by Ulrich Hiesinger, Ph.D.

Some years ago, Chestnut Hill neighbors successfully challenged an attempt to convert the historic Greylock Mansion (209 W. Chestnut Hill Avenue) into a large, intrusive medical facility. One result was a set of easements on the property – negotiated through, and now enforced by the Chestnut Hill Historical Society and Friends of the Wissahickon – that would forbid such future large-scale use.

Now we are faced with an attempt by the Green Woods Charter School to sweep aside those restrictive easements and existing zoning rules in order to expand their operations from the Schuylkill Valley Nature Center into Chestnut Hill. Green Woods describes its mission as serving as the “custodian” of the natural environment (a good thing), but they seem to have overlooked the equally crucial custodianship of our unique urban environment.

Their plan would drop into our neighborhood a much expanded physical plant accommodating a population of  upwards of 700 students and staff, not to mention attending families. Here is no control on how even that number might grow.

Of course the Green Woods administration and, presumably, the seller would stand to profit by this plan. But the good intentions of Green Woods and others promoting this proposal are not at issue here. The issue is the devastating impact such a plan would have on the immediate neighborhood and the wider Chestnut Hill community.

West Chestnut Hill Avenue is already intolerably over-trafficked by innumerable school buses, heavy industrial trucks, and commuter cars. During times of heavy use – exactly when school days begin and end – it can become a nightmarish transit way to the suburbs that local drivers avoid if they can, as do many pedestrians. West Chestnut Hill Avenue cannot tolerate more traffic, noise, damaging vibrations, and dangers from speeders. And would it offer a safe venue for students? No.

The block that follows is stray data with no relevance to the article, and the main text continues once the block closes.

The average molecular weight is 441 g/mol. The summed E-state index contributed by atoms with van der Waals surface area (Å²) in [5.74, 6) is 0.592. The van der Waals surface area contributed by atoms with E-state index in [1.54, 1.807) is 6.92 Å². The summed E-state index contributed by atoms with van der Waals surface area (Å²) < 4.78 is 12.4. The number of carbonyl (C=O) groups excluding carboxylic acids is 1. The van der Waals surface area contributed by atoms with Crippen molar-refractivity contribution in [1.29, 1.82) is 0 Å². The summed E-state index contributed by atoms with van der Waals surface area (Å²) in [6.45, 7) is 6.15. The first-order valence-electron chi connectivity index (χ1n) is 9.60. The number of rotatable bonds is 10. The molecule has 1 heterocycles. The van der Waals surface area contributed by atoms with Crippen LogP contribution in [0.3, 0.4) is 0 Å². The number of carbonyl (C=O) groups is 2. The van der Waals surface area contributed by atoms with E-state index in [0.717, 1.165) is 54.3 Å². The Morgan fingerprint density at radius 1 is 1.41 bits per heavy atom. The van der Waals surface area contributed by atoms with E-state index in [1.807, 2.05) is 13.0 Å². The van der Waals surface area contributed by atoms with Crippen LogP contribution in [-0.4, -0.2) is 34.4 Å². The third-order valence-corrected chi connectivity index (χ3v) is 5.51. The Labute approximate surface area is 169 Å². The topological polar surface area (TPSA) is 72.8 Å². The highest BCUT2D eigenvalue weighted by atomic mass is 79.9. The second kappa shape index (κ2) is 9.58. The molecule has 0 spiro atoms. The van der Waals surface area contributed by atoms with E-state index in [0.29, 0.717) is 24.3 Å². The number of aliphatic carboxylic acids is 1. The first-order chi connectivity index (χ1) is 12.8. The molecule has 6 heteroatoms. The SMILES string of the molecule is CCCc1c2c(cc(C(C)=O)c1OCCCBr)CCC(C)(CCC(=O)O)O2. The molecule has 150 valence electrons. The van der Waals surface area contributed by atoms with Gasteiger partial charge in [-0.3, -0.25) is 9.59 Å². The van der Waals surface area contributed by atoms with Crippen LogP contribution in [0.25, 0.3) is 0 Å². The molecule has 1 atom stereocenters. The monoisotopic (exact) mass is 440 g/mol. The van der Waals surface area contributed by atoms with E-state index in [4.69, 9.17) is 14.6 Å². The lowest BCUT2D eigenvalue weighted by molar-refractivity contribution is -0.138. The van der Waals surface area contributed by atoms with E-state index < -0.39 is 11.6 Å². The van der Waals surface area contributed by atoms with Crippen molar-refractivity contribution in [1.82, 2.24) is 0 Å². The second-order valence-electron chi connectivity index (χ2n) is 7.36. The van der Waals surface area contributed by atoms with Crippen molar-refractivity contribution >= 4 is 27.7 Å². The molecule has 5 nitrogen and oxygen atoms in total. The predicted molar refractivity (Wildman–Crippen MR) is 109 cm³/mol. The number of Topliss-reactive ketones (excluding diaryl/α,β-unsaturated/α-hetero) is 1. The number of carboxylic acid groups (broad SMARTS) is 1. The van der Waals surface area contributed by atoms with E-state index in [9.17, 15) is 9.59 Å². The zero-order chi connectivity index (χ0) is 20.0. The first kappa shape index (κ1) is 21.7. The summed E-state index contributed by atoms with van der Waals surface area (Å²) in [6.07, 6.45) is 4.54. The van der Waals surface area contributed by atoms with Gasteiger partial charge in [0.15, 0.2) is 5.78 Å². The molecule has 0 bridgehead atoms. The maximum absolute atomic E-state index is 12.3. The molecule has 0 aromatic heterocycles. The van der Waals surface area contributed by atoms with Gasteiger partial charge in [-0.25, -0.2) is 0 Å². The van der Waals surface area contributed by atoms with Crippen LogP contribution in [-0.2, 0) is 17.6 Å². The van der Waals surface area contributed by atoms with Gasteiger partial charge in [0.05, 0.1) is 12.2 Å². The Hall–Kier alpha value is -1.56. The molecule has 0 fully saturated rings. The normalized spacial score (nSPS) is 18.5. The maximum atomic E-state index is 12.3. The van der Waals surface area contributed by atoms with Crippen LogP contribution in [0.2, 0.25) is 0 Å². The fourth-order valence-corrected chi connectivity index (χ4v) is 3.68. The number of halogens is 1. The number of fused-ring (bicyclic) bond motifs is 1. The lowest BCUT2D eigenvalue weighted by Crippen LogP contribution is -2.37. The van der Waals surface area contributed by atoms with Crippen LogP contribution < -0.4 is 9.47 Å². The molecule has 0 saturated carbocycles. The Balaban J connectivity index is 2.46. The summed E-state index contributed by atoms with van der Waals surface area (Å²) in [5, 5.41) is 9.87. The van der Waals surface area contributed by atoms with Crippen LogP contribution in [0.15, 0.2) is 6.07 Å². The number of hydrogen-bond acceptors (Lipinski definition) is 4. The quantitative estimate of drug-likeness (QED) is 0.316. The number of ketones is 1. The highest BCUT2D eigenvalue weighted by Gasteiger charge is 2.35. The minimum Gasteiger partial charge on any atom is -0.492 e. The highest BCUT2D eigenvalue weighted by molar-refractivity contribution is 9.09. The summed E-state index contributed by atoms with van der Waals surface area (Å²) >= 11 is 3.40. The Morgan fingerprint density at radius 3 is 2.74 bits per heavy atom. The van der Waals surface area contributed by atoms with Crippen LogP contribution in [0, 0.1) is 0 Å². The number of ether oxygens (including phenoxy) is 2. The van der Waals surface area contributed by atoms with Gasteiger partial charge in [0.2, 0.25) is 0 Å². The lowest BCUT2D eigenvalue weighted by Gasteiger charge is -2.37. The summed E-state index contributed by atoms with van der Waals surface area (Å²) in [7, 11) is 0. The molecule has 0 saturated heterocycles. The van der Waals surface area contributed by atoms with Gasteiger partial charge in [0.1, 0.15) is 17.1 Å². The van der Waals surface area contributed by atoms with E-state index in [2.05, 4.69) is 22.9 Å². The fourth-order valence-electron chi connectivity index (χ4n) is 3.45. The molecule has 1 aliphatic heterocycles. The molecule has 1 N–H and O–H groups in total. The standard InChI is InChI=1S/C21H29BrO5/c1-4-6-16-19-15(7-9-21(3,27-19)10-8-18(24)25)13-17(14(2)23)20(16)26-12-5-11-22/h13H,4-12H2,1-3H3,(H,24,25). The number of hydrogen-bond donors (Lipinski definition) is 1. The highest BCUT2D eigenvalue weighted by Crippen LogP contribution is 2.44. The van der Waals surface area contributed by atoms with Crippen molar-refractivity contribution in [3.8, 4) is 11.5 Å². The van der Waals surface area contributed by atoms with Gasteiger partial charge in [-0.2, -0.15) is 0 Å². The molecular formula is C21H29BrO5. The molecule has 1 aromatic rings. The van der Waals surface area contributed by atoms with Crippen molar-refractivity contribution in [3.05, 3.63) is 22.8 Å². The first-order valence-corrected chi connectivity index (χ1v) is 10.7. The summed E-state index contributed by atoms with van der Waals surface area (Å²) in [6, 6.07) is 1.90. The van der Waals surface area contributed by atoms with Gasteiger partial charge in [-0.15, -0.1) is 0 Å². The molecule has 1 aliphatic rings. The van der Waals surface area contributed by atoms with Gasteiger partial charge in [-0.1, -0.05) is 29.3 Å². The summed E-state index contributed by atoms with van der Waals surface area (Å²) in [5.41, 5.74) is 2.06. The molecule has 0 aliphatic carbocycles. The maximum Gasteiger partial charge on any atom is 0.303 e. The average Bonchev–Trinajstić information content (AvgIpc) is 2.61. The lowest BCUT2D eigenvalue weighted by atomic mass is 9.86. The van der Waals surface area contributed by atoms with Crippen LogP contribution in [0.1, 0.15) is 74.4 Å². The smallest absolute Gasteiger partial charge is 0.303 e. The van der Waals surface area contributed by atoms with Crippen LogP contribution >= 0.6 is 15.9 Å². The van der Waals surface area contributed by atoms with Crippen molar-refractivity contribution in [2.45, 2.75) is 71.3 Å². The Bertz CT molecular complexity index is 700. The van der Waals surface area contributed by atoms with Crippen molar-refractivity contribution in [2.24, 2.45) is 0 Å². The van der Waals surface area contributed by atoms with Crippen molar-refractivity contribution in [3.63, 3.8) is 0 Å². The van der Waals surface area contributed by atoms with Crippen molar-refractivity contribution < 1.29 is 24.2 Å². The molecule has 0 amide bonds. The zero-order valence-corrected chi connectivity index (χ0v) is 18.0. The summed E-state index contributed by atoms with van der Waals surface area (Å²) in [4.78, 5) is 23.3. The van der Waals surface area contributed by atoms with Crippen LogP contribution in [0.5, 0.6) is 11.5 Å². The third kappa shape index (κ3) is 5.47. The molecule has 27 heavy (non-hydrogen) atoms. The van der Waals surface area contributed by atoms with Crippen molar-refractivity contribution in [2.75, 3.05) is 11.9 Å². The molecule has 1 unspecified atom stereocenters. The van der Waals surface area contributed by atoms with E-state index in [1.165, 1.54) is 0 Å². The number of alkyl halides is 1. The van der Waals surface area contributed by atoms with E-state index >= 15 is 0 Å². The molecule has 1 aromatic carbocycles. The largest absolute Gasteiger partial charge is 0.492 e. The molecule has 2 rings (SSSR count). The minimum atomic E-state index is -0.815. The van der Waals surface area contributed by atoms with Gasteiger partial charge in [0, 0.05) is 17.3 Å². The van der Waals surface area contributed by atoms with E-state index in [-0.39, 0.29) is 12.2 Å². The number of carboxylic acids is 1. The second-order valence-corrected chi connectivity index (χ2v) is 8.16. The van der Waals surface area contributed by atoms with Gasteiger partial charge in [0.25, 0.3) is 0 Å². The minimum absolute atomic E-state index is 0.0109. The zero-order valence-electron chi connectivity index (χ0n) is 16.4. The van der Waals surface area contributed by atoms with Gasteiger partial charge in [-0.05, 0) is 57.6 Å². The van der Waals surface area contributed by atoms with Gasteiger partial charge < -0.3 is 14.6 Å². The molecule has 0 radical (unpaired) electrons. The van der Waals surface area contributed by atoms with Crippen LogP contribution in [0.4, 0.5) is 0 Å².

Green Woods has prepared on its own elaborate plans for the facility while admittedly never bothering to undertake studies on its impact on the neighborhood through increased road traffic, needs for sewage, drainage, changes to the historically protected street frontage, etc., and other concerns too numerous to mention here. All of these considerations are being treated by Green Woods as an afterthought, yet they are precisely the consideration that should have earlier nipped these ill-conceived and disruptive plans in the bud.

We are informed by Green Woods that the Greylock site was chosen among four or five other possibilities.

If one reads the nomination document of 1985 by which the Chestnut Hill Historic District was listed on the National Register of Historic Places (portions available at one finds that virtually every element of the Green Woods plan runs contrary to it.

Please join those who would urge the Chestnut Hill Historical Society, Friends of the Wissahickon and Chestnut Hill Community Association to do their part in upholding the protective easements that maintain the integrity of our historic district, and respectfully request Green Woods to find a suitable site elsewhere.

Ulrich Hiesinger is a near neighbor to the the Greylock Mansion